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 Tennessee State Museum exhibition is guitar-lover’s paradise

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MessageSujet: Tennessee State Museum exhibition is guitar-lover’s paradise   Mar 13 Nov 2012, 22:49

Tennessee State Museum exhibition is guitar-lover’s paradise





Click to see a gallery of guitars and guitarists that play a role in The Guitar:

An American Love Story



Posted on November 8, 2012 by Dave Paulson


Truckers call it “Guitar Town” for good reason. Perhaps no other place contains more six-strings per square mile than
Nashville, and for the next two months, some of the city’s — and the rest of the world’s — rarest, most valuable and
historically significant guitars will be on view under one roof.

A new free exhibition, The Guitar: An American Love Story, has opened at the Tennessee State Museum, where guests will be
able to trace the history of modern music through the evolution of one of its most enduring instruments.

The collection of more than 150 guitars — dating from the early 1800s to the present day — was assembled by the museum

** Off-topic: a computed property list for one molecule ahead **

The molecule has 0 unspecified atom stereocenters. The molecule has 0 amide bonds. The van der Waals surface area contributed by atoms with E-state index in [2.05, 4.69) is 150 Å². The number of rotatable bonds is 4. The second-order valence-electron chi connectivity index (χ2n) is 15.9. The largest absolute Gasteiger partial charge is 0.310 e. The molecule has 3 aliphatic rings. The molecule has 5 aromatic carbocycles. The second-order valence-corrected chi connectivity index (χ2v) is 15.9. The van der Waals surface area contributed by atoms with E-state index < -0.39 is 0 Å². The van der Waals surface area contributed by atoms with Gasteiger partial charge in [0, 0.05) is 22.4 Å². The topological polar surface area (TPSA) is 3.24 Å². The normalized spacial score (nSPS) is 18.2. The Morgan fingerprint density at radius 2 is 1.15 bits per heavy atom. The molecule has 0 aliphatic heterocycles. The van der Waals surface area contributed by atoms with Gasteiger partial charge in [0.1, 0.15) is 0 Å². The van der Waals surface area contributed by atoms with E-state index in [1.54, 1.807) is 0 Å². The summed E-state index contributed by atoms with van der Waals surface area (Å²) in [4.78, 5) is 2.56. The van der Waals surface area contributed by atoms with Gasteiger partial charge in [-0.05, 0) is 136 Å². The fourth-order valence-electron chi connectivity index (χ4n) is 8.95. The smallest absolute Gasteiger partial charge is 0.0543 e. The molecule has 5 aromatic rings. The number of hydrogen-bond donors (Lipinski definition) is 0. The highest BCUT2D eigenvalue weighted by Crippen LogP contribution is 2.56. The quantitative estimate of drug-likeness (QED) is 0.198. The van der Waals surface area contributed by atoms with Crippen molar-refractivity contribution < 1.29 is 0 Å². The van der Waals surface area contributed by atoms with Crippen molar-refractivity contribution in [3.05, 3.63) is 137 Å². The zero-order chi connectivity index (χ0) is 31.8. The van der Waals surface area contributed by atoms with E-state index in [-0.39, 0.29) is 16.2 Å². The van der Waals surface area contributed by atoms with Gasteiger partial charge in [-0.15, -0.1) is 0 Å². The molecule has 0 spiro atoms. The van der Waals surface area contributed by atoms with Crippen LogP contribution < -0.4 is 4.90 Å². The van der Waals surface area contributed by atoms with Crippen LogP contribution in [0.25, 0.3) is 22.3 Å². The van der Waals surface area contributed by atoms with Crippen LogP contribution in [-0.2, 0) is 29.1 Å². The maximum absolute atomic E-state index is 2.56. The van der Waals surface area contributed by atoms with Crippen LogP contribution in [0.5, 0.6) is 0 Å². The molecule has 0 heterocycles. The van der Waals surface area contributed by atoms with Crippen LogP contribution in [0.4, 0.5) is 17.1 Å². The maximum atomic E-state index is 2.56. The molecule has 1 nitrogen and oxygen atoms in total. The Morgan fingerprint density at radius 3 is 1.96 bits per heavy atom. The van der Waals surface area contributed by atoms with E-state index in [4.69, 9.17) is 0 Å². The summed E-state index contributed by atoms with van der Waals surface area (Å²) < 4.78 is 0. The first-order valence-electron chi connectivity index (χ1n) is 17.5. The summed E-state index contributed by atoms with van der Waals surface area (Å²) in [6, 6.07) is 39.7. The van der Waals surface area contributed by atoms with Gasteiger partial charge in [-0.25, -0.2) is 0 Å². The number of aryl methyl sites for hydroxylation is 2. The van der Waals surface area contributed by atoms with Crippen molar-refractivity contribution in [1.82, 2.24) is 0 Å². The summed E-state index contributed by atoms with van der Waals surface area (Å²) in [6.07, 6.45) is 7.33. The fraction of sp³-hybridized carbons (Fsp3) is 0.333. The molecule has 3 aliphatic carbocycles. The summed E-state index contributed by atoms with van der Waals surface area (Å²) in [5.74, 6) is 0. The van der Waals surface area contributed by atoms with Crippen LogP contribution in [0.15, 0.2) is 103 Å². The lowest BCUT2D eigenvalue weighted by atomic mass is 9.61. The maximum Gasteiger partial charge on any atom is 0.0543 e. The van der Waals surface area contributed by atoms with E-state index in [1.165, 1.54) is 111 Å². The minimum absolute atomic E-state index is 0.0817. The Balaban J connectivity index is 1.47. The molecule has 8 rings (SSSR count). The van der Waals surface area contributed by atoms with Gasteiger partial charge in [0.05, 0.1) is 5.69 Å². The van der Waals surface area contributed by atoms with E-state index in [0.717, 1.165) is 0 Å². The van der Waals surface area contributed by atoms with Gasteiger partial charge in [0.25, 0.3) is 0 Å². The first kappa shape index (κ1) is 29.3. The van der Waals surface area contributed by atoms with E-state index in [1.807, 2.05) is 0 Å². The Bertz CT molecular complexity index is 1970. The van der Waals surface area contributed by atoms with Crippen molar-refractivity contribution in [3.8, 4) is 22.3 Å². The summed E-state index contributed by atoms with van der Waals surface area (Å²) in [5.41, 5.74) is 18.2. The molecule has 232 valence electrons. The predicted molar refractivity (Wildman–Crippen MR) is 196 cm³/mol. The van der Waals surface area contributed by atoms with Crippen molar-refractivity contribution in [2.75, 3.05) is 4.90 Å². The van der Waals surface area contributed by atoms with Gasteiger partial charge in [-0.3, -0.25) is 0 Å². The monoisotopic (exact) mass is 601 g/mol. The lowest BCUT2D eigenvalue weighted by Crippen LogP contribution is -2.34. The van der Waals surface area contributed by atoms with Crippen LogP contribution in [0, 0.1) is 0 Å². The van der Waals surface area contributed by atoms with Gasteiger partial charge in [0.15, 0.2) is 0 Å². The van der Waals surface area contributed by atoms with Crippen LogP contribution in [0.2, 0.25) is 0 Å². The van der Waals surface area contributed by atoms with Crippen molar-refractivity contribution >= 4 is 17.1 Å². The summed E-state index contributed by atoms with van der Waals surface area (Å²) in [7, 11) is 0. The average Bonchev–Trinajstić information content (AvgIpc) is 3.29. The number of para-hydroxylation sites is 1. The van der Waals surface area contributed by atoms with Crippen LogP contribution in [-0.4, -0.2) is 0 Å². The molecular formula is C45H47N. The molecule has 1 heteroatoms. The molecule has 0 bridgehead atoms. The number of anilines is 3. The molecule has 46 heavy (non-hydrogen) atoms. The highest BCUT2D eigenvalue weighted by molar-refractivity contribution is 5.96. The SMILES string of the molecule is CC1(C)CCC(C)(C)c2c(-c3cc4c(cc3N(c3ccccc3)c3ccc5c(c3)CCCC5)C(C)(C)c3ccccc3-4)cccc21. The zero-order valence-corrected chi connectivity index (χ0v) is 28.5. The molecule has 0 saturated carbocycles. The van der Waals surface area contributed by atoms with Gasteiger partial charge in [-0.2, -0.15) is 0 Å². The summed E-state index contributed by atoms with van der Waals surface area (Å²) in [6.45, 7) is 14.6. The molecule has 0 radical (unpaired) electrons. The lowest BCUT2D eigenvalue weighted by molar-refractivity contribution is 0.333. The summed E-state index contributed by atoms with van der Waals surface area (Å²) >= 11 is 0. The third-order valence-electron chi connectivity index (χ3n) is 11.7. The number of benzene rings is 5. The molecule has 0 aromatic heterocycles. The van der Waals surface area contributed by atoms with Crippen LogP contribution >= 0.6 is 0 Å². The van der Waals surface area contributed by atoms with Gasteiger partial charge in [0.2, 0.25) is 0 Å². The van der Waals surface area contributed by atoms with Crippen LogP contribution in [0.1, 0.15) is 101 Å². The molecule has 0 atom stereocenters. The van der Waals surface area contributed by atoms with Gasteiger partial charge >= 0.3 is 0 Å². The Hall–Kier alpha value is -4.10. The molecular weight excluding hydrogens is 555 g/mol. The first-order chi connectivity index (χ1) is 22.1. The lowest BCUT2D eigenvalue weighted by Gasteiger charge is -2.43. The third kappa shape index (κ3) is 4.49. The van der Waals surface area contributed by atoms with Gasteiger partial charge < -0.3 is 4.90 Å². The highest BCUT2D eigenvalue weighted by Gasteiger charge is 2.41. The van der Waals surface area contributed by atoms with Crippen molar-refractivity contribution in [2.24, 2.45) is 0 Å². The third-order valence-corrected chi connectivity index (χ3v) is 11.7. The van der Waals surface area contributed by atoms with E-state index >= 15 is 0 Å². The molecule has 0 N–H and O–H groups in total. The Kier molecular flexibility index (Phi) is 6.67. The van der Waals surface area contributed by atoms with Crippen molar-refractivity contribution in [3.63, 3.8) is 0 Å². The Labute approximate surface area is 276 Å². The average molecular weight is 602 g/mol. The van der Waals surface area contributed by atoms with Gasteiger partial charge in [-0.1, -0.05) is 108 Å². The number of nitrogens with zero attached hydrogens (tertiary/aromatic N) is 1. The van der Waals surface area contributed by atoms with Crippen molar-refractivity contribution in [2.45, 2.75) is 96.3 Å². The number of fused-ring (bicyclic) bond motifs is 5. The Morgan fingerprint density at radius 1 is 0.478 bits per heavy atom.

staff with the aid of five of the area’s top guitar collectors, experts and enthusiasts, who called on their vast network of fellow
guitar lovers to secure many of the exhibit’s pieces, from private and museum collections.

The team, which includes Gruhn Guitars owner George Gruhn and New Hope Guitar Traders owner Jay Pilzer, is excited that
these instruments have been gathered to be seen, not sold.

“What you see quite often is guitar shows, several a year, that are really guitar sales, like gun shows,” says co-organizer Joe
Glaser, owner of instrument repair service Glaser Instruments. “What we had been talking about for years was rather than
putting together something that was a celebration of the depletion of available stuff, wouldn’t it be cool to dip into some of
the coolest collections that we knew and borrow the most amazing stuff?”


Rare instruments

From those collections, Glaser and his comrades have pulled out some pieces that could take an axe-lover’s breath away.
Among them are a circa 1900 guitar and mandolin personally crafted by Orville Gibson, the founder of Gibson Guitars.